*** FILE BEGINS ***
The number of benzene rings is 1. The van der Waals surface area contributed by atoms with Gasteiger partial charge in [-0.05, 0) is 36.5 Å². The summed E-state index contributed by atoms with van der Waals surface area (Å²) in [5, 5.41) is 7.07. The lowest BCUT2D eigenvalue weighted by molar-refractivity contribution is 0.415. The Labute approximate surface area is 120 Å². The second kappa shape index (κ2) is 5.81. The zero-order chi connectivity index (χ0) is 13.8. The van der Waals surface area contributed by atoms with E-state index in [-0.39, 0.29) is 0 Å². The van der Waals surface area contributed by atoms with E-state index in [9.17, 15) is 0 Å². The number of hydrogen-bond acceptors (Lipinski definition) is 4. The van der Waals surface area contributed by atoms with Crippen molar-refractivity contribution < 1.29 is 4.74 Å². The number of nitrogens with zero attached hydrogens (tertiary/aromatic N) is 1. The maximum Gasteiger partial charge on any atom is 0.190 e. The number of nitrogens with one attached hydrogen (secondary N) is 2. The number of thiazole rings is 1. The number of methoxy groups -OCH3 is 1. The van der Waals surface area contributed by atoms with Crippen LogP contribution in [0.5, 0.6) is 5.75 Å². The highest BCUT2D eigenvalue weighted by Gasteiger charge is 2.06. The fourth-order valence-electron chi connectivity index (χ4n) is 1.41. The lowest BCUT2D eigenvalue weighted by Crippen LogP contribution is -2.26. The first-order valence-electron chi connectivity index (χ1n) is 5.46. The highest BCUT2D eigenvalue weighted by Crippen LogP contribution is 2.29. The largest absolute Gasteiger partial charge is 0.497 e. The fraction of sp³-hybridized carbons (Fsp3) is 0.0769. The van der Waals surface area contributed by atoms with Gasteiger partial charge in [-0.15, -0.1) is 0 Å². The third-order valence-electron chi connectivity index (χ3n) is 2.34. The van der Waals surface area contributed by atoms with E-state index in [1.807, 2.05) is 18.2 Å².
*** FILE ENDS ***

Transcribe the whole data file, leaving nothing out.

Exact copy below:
The number of benzene rings is 1. The van der Waals surface area contributed by atoms with Gasteiger partial charge in [-0.05, 0) is 36.5 Å². The summed E-state index contributed by atoms with van der Waals surface area (Å²) in [5, 5.41) is 7.07. The lowest BCUT2D eigenvalue weighted by molar-refractivity contribution is 0.415. The Labute approximate surface area is 120 Å². The second kappa shape index (κ2) is 5.81. The zero-order chi connectivity index (χ0) is 13.8. The van der Waals surface area contributed by atoms with E-state index in [-0.39, 0.29) is 0 Å². The van der Waals surface area contributed by atoms with E-state index in [9.17, 15) is 0 Å². The number of hydrogen-bond acceptors (Lipinski definition) is 4. The van der Waals surface area contributed by atoms with Crippen molar-refractivity contribution < 1.29 is 4.74 Å². The number of nitrogens with zero attached hydrogens (tertiary/aromatic N) is 1. The maximum Gasteiger partial charge on any atom is 0.190 e. The number of nitrogens with one attached hydrogen (secondary N) is 2. The number of thiazole rings is 1. The number of methoxy groups -OCH3 is 1. The van der Waals surface area contributed by atoms with Crippen LogP contribution in [0.5, 0.6) is 5.75 Å². The highest BCUT2D eigenvalue weighted by Gasteiger charge is 2.06. The fourth-order valence-electron chi connectivity index (χ4n) is 1.41. The lowest BCUT2D eigenvalue weighted by Crippen LogP contribution is -2.26. The first-order valence-electron chi connectivity index (χ1n) is 5.46. The highest BCUT2D eigenvalue weighted by Crippen LogP contribution is 2.29. The largest absolute Gasteiger partial charge is 0.497 e. The fraction of sp³-hybridized carbons (Fsp3) is 0.0769. The van der Waals surface area contributed by atoms with Gasteiger partial charge in [-0.15, -0.1) is 0 Å². The third-order valence-electron chi connectivity index (χ3n) is 2.34. The van der Waals surface area contributed by atoms with E-state index in [1.807, 2.05) is 18.2 Å².